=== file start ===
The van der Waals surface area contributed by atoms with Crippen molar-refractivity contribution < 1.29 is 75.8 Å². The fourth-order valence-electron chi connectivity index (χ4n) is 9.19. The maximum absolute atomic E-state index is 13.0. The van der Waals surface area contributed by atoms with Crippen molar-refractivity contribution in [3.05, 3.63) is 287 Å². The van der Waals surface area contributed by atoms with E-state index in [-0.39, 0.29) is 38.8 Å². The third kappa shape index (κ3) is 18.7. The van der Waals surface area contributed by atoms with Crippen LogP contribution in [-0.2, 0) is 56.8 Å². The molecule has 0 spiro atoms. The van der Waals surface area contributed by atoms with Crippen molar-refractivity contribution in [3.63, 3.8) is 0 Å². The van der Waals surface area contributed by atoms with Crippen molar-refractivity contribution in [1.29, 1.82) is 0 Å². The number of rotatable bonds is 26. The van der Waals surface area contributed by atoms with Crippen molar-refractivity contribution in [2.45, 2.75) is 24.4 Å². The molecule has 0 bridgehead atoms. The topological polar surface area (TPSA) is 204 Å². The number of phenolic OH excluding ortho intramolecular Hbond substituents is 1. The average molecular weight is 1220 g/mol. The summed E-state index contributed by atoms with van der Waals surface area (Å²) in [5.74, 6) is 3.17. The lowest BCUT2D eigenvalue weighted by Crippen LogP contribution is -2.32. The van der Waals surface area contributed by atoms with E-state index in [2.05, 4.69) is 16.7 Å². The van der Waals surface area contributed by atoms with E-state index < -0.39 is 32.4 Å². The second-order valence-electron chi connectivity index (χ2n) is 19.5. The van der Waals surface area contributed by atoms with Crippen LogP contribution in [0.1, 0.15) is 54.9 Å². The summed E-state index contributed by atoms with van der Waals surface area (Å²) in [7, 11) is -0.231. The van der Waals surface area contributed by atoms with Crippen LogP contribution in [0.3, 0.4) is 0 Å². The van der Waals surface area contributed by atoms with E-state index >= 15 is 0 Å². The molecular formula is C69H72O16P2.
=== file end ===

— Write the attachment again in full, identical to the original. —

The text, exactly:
The van der Waals surface area contributed by atoms with Crippen molar-refractivity contribution < 1.29 is 75.8 Å². The fourth-order valence-electron chi connectivity index (χ4n) is 9.19. The maximum absolute atomic E-state index is 13.0. The van der Waals surface area contributed by atoms with Crippen molar-refractivity contribution in [3.05, 3.63) is 287 Å². The van der Waals surface area contributed by atoms with E-state index in [-0.39, 0.29) is 38.8 Å². The third kappa shape index (κ3) is 18.7. The van der Waals surface area contributed by atoms with Crippen LogP contribution in [-0.2, 0) is 56.8 Å². The molecule has 0 spiro atoms. The van der Waals surface area contributed by atoms with Crippen molar-refractivity contribution in [3.63, 3.8) is 0 Å². The van der Waals surface area contributed by atoms with Crippen molar-refractivity contribution in [1.29, 1.82) is 0 Å². The number of rotatable bonds is 26. The van der Waals surface area contributed by atoms with Crippen molar-refractivity contribution in [2.45, 2.75) is 24.4 Å². The molecule has 0 bridgehead atoms. The topological polar surface area (TPSA) is 204 Å². The number of phenolic OH excluding ortho intramolecular Hbond substituents is 1. The average molecular weight is 1220 g/mol. The summed E-state index contributed by atoms with van der Waals surface area (Å²) in [5.74, 6) is 3.17. The lowest BCUT2D eigenvalue weighted by Crippen LogP contribution is -2.32. The van der Waals surface area contributed by atoms with E-state index in [2.05, 4.69) is 16.7 Å². The van der Waals surface area contributed by atoms with E-state index < -0.39 is 32.4 Å². The second-order valence-electron chi connectivity index (χ2n) is 19.5. The van der Waals surface area contributed by atoms with Crippen LogP contribution in [0.1, 0.15) is 54.9 Å². The summed E-state index contributed by atoms with van der Waals surface area (Å²) in [7, 11) is -0.231. The van der Waals surface area contributed by atoms with Crippen LogP contribution in [0.3, 0.4) is 0 Å². The van der Waals surface area contributed by atoms with E-state index >= 15 is 0 Å². The molecular formula is C69H72O16P2.